Diocesan News

Bishop from Brooklyn Wanted to Be Cardinal

By Frank DeRosa

The story goes that someone asked Bishop John Snyder, bishop emeritus of the St. Augustine Diocese, Florida, and a popular one-time Brooklyn auxiliary bishop, if he ever wanted to be the pope. “No,” he replied, breaking out his trademark smile, “I wanted to be a cardinal, but I couldn’t hit a curveball.”

Bishop Snyder came to mind last week as I watched the St. Louis Cardinals’ season come to an end in Boston at the hands of the Red Sox after a six-game World Series, as curveballs and an assortment of sliders, cutters and fastballs silenced the Cardinals’ bats. I wondered how it was that someone who grew up in Elmhurst and Flushing, with subway access to the Dodgers, Yankees and Giants, wound up rooting for a team a thousand miles away.

“My family, they were all Giants fans,” Bishop Snyder explained, “and in 1934, they took me to the Polo Grounds to see the Giants play the Cardinals.” But instead of joining on to the family’s baseball allegiance, “I fell in love with the Gashouse Gang – the Dean brothers, Dizzy and Paul, and the others. “The family had to accept it, and I’ve never wavered since.”

So it’s no surprise then that the bishop, whose 88th birthday fell in the middle of the recent series, stayed up late at night to watch his beloved Redbirds. The season didn’t end to his liking – “I would have taken it,” meaning a 12th series title – pointing out that “they didn’t have the hitting.”

But he tempered his disappointment and wishes as a Cardinals fan with his heartfelt appreciation for what the World Series victory meant to Boston, “what with all that the people went through” from the Boston Marathon bombing. Something positive happened for them, “something they needed so much.”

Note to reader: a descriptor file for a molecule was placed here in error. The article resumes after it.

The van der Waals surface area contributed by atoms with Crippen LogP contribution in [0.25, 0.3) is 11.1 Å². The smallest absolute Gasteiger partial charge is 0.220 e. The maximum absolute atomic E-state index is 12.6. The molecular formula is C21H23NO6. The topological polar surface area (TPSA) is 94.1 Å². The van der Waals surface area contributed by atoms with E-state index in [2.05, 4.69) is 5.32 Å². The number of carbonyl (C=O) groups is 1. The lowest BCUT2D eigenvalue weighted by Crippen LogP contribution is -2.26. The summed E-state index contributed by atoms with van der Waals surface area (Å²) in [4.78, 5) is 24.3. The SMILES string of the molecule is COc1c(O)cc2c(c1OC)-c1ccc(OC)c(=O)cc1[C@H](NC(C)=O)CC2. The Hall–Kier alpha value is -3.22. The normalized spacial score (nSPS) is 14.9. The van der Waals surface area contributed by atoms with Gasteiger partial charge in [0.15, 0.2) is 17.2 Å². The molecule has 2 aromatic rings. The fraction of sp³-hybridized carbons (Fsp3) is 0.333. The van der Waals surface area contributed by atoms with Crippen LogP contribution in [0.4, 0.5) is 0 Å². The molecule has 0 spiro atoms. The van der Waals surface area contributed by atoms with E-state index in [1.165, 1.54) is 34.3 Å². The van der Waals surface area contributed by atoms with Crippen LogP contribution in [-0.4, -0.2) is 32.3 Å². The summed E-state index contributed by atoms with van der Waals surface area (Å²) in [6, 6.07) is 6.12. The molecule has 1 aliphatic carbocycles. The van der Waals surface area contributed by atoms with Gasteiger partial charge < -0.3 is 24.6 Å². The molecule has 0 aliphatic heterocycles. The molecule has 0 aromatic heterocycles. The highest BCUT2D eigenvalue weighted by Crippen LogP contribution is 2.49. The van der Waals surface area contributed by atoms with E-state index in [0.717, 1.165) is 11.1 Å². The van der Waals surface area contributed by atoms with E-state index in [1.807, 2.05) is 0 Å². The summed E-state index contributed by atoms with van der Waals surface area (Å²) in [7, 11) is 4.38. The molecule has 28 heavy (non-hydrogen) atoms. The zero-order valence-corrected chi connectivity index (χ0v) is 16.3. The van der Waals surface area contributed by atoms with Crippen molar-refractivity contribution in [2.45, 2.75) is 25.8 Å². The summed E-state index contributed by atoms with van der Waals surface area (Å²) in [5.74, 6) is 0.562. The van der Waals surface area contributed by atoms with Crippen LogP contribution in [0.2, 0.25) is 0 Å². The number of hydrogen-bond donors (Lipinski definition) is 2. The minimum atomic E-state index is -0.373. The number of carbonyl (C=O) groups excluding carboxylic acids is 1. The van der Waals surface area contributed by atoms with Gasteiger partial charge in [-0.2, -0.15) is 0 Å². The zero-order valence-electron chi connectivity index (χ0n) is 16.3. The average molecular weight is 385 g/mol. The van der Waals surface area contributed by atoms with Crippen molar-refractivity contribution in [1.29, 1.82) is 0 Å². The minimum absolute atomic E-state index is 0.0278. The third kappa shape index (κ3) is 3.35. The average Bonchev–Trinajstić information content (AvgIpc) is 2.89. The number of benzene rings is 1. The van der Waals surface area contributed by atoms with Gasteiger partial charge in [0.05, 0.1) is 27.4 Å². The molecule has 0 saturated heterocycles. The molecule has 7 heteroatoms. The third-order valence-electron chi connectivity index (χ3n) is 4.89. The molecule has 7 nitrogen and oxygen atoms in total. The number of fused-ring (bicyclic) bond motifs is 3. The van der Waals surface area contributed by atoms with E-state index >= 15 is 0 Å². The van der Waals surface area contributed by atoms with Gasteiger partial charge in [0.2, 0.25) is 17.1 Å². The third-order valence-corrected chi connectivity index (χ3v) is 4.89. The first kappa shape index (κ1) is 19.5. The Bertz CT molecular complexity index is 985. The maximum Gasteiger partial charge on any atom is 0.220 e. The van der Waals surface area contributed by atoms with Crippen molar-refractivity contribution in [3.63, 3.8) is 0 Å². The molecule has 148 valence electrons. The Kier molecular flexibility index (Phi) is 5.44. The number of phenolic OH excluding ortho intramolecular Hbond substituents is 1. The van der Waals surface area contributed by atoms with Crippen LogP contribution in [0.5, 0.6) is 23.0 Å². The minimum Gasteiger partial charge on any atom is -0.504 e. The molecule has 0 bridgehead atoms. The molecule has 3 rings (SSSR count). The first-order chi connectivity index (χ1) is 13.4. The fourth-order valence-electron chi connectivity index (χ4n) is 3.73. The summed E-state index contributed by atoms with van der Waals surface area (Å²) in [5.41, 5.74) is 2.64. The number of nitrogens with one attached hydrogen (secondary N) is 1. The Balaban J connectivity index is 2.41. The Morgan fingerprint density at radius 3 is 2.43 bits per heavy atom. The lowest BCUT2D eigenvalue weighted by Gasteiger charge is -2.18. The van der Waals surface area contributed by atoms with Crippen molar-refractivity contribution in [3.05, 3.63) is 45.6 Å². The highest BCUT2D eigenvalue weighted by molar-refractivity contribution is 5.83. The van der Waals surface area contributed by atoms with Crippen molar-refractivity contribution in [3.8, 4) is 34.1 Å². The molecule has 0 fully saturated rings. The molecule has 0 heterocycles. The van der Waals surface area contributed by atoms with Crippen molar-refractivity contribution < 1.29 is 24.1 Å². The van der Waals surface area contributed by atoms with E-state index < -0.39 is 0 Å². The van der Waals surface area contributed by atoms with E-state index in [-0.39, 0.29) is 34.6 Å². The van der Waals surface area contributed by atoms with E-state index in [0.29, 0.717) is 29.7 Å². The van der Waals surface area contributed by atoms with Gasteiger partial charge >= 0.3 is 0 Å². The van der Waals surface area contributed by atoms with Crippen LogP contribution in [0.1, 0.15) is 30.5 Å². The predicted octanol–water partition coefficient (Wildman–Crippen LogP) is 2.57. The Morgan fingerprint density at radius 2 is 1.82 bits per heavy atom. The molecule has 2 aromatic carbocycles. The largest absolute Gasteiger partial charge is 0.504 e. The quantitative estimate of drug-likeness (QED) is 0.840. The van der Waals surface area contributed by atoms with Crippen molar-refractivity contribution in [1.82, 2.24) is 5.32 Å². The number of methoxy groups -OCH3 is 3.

He lamented as well another blow to the people around that city with the murder in nearby Danvers of a young high school teacher, an honors graduate of Assumption College. “Just a tragedy,” he said. Because a young extended family member is a freshman there, he felt it personally.

His reactions are no surprise to those who know him in Brooklyn and in Florida as a priest with a compassionate heart. The word was often used to describe him during his 21 years as St. Augustine’s spiritual leader, and it remains with him today as he continues to carry out his priestly ministry in his retirement years. And what is he up to?

Key dates on his monthly schedule are those when he visits prisoners at four correctional institutions. Among the many he sees and to whom he brings the Eucharist are several sentenced to the death penalty, which he firmly opposes. One, Tommy Ziegler, whose murder case is well known in Florida, has been on death row for 37 years. Bishop Snyder is among many advocates who are convinced he’s innocent, the victim of a frame-up. “There’s no question,” he says.

Sunday mornings find him hearing confession, celebrating Mass and counseling when asked at a local unit of Comunita Cenacolo, an international ministry begun by an Italian nun that helps young people “living in desperation” caused by drugs, alcohol and other vices. He’s there at nine for the girls and two hours later for the boys, times that he finds fulfilling because their spiritual needs are real.

Frequent weekdays during the school year, he visits the teenagers and staff at Bishop John Snyder H.S. in Jacksonville, where the sports colors are Cardinal red – “from ping-pong to soccer,” he quips – whose exploits are covered in “The Cardinal Chronicles” and whose mascot is, of course, a cardinal. He joins the students at lunch and shows his support for the teams at many games.

With the baseball season now history, Bishop Snyder will spend nights turning pages of his personally autographed copy of John Grisham’s latest thriller, “Sycamore Row.” The legal novel is among several books Grisham, himself a devout Cardinals fan, has sent him, though they’ve never met. A mutual friend connected them because of their parallel rooting interest, and they’ve become acquaintances from a distance ever since.

The pace of this active retired transplant from the Brooklyn Diocese is energized by 30 minutes on the treadmill every morning, by celebrating the Eucharist, by personal prayer and by the faithful who respond to his warm persona – powerful ingredients for a healthy life.

Not a pope, not a cardinal, but a bishop: one with the title of priest for 62 years. There’s no better recognition – better even than a World Series trophy.

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